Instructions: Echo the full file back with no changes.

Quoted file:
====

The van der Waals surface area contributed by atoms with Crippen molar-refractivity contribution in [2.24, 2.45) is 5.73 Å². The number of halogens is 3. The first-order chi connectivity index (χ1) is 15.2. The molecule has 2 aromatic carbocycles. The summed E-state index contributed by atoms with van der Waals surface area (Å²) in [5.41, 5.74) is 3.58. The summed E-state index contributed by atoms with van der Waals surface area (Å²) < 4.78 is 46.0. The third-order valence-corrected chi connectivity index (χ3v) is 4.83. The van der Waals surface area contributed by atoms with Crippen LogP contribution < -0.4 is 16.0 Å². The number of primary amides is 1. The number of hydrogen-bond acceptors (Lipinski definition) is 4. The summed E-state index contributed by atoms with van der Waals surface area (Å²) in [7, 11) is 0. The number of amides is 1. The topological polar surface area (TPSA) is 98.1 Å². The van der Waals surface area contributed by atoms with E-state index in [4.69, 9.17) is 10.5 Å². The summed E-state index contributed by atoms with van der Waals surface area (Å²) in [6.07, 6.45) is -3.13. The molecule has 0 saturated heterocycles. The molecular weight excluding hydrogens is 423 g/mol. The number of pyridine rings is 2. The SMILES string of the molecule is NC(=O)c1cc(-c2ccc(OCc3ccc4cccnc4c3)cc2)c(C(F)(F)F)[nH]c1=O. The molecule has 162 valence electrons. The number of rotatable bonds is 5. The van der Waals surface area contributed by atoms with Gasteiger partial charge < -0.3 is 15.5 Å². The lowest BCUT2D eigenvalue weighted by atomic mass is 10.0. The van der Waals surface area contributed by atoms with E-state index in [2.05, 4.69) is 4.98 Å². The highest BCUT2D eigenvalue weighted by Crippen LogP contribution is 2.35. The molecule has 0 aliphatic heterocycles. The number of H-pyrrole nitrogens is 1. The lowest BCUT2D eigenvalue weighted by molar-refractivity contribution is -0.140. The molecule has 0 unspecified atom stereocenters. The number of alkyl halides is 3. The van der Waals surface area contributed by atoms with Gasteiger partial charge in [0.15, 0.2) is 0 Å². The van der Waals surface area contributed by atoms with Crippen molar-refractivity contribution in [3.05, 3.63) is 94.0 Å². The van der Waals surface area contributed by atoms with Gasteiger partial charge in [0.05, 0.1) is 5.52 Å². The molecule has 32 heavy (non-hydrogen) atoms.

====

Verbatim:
The van der Waals surface area contributed by atoms with Crippen molar-refractivity contribution in [2.24, 2.45) is 5.73 Å². The number of halogens is 3. The first-order chi connectivity index (χ1) is 15.2. The molecule has 2 aromatic carbocycles. The summed E-state index contributed by atoms with van der Waals surface area (Å²) in [5.41, 5.74) is 3.58. The summed E-state index contributed by atoms with van der Waals surface area (Å²) < 4.78 is 46.0. The third-order valence-corrected chi connectivity index (χ3v) is 4.83. The van der Waals surface area contributed by atoms with Crippen LogP contribution < -0.4 is 16.0 Å². The number of primary amides is 1. The number of hydrogen-bond acceptors (Lipinski definition) is 4. The summed E-state index contributed by atoms with van der Waals surface area (Å²) in [7, 11) is 0. The number of amides is 1. The topological polar surface area (TPSA) is 98.1 Å². The van der Waals surface area contributed by atoms with E-state index in [4.69, 9.17) is 10.5 Å². The summed E-state index contributed by atoms with van der Waals surface area (Å²) in [6.07, 6.45) is -3.13. The molecule has 0 saturated heterocycles. The molecular weight excluding hydrogens is 423 g/mol. The number of pyridine rings is 2. The SMILES string of the molecule is NC(=O)c1cc(-c2ccc(OCc3ccc4cccnc4c3)cc2)c(C(F)(F)F)[nH]c1=O. The molecule has 162 valence electrons. The number of rotatable bonds is 5. The van der Waals surface area contributed by atoms with Gasteiger partial charge < -0.3 is 15.5 Å². The lowest BCUT2D eigenvalue weighted by atomic mass is 10.0. The van der Waals surface area contributed by atoms with E-state index in [2.05, 4.69) is 4.98 Å². The highest BCUT2D eigenvalue weighted by Crippen LogP contribution is 2.35. The molecule has 0 aliphatic heterocycles. The number of H-pyrrole nitrogens is 1. The lowest BCUT2D eigenvalue weighted by molar-refractivity contribution is -0.140. The molecule has 0 unspecified atom stereocenters. The number of alkyl halides is 3. The van der Waals surface area contributed by atoms with Gasteiger partial charge in [0.15, 0.2) is 0 Å². The van der Waals surface area contributed by atoms with Crippen molar-refractivity contribution in [3.05, 3.63) is 94.0 Å². The van der Waals surface area contributed by atoms with Gasteiger partial charge in [0.05, 0.1) is 5.52 Å². The molecule has 32 heavy (non-hydrogen) atoms.